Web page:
Question Do SSDs decrease in read speed as it gets older?

TommyTwoTone66

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Yes and no. They certainly develop bad pages as they get older, and the controller needs to swap in good pages from the spare area to keep the drive in good health. If this happened when you were reading a file, it would slow down the transfer. Not really to a perceptible degree, but it would be slower than reading data from 100% good pages.

If the drive was literally about to fail, it might be scrambling around looking for good pages constantly, which would result in noticeable slowdown, but if you were to see that, then likely your SSD is more than 10 years old and it’s urgently new drive time!
 
Apr 26, 2021
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Yes and no. They certainly develop bad pages as they get older, and the controller needs to swap in good pages from the spare area to keep the drive in good health. If this happened when you were reading a file, it would slow down the transfer. Not really to a perceptible degree, but it would be slower than reading data from 100% good pages.

If the drive was literally about to fail, it might be scrambling around looking for good pages constantly, which would result in noticeable slowdown, but if you were to see that, then likely your SSD is more than 10 years old and it’s urgently new drive time!
Would it be small enough to where it wouldn’t make an effect while gaming?
 

TommyTwoTone66

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Would it be small enough to where it wouldn’t make an effect while gaming?
Any age related slowdown on an SSD will either be way too small to notice, and you will not be able to detect it during gaming or whatever.

Unless the drive is literally about to die in the next 24 hours, in which case slowdown is likely to be severe.
 

InvalidError

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I know that HDDs do but would SSDs not since it’s not a mechanical component?
My 7+ years old (59k power-on hours) 1TB WD Black still performs pretty much good as new as far as I can tell. The performance of most drives does not change much until they start having errors from wear and it can go to hell pretty fast from there. The first sign of impending doom is when the pending or reallocated sector count creeps up - one of the heads or platters has been damaged and are now slowly destroying each other.

SSDs on the other hand get destroyed a little with every write since the erase and write mechanism basically consist of over-volting the cell's input until its insulation breaks down to let charge in/out. As the cells wear out, they don't hold charge as well as they used to, which means error correction and cell refresh algorithms have to kick in more often to keep data alive. Similar to HDD, you know the end of the drive's useful life is coming when the dead block count starts rising. Unlike HDDs though, you don't have to worry about a damaged head slowly turning your data to dust until both the heads and platters become unusable.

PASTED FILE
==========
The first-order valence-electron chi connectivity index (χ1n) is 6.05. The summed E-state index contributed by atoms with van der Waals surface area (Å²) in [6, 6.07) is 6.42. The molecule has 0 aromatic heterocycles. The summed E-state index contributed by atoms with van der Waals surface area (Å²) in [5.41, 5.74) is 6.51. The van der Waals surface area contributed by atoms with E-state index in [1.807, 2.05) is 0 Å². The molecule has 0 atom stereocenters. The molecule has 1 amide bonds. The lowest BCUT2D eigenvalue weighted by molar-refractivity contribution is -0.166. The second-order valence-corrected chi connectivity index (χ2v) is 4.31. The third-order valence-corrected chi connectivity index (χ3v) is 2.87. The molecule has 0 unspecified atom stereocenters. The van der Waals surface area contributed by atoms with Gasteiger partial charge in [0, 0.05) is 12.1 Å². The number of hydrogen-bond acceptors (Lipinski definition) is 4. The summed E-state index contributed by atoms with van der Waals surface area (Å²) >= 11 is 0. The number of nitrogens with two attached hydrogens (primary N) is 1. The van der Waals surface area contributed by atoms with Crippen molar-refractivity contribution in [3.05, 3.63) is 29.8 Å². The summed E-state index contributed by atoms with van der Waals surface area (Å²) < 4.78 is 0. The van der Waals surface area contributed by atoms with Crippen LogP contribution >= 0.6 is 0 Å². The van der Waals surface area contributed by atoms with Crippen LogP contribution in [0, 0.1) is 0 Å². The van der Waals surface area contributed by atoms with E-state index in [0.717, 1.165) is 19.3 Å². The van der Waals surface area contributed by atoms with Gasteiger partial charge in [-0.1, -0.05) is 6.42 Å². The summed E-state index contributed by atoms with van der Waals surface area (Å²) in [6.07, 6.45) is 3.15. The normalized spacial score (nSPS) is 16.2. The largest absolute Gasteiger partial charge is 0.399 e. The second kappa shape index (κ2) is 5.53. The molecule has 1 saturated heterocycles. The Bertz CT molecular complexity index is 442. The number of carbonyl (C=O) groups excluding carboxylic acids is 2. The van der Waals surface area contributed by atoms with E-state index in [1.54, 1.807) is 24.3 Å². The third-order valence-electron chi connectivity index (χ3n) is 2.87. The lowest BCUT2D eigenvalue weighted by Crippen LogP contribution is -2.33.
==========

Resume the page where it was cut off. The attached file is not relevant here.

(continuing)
Catastrophic failures aside, SSDs should have a more predictable and gradual end-of-life than HDDs.
 

Endre

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Every SSD has a lifetime.

Depending on how much info you copied over the course of time on the SSD, and the quality of the V-NAND (SLC, MLC, TLC, QLC, PLC) which is inside, an SSD will last longer or shorter periods of time.

As those cells die, the SSD will start to run slowlier, especially when the drive is full.
But wearing out an SSD isn’t a very common thing.
 
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TommyTwoTone66

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A 10 year old HDD will perform as good as when it was new.
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Sorry but that’s just not true. HDD are mechanical. The reader arm motors wear out and slow down, increasing seek times. The motor spinning the platters wears out, slowing the time it takes to reach max RPM. the bearings that everything sits in wear out and the whole drive starts to rattle. The magnetic media itself degrades over time, making writes take longer.

A HDD is a spinning disc of magnetic media and a mechanical magnetic reading arm scuttling backward and forward across it. There’s so many things that can degrade and wear out in that system it’s crazy.
 

USAFRet

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Also, it depends on the particular drive in question.

One of my first ones, a 120GB Kingston HyperX 3K (2012), slowed down significantly, over time, both read and write.
However, the Samsung 840 EVOs that are only slightly younger (a few months) are still running at original speed.
 

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